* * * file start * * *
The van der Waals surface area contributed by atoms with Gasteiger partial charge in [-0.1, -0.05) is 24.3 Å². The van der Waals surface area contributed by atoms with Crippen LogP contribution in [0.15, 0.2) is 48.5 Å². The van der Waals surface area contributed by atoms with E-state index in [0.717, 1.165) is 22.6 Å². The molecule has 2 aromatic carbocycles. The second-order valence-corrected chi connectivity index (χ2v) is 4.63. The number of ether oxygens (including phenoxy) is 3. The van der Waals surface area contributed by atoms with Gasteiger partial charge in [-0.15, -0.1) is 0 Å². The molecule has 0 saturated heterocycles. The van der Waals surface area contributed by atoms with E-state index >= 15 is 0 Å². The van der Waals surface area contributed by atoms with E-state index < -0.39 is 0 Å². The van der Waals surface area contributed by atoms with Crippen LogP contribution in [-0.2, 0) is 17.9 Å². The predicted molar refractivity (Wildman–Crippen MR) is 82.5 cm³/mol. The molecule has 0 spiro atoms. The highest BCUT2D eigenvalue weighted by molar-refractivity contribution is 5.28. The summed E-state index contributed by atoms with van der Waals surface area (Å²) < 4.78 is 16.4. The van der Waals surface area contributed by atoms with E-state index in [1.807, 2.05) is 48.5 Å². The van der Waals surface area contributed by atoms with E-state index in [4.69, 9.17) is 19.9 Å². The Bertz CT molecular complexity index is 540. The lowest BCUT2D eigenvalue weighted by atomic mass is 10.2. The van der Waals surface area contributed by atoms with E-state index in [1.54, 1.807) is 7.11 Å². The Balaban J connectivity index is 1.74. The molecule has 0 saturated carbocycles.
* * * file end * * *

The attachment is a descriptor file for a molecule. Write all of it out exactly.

The van der Waals surface area contributed by atoms with Gasteiger partial charge in [-0.1, -0.05) is 24.3 Å². The van der Waals surface area contributed by atoms with Crippen LogP contribution in [0.15, 0.2) is 48.5 Å². The van der Waals surface area contributed by atoms with E-state index in [0.717, 1.165) is 22.6 Å². The molecule has 2 aromatic carbocycles. The second-order valence-corrected chi connectivity index (χ2v) is 4.63. The number of ether oxygens (including phenoxy) is 3. The van der Waals surface area contributed by atoms with Gasteiger partial charge in [-0.15, -0.1) is 0 Å². The molecule has 0 saturated heterocycles. The van der Waals surface area contributed by atoms with E-state index >= 15 is 0 Å². The van der Waals surface area contributed by atoms with E-state index < -0.39 is 0 Å². The van der Waals surface area contributed by atoms with Crippen LogP contribution in [-0.2, 0) is 17.9 Å². The predicted molar refractivity (Wildman–Crippen MR) is 82.5 cm³/mol. The molecule has 0 spiro atoms. The highest BCUT2D eigenvalue weighted by molar-refractivity contribution is 5.28. The summed E-state index contributed by atoms with van der Waals surface area (Å²) < 4.78 is 16.4. The van der Waals surface area contributed by atoms with E-state index in [1.807, 2.05) is 48.5 Å². The van der Waals surface area contributed by atoms with E-state index in [4.69, 9.17) is 19.9 Å². The Bertz CT molecular complexity index is 540. The lowest BCUT2D eigenvalue weighted by atomic mass is 10.2. The van der Waals surface area contributed by atoms with E-state index in [1.54, 1.807) is 7.11 Å². The Balaban J connectivity index is 1.74. The molecule has 0 saturated carbocycles.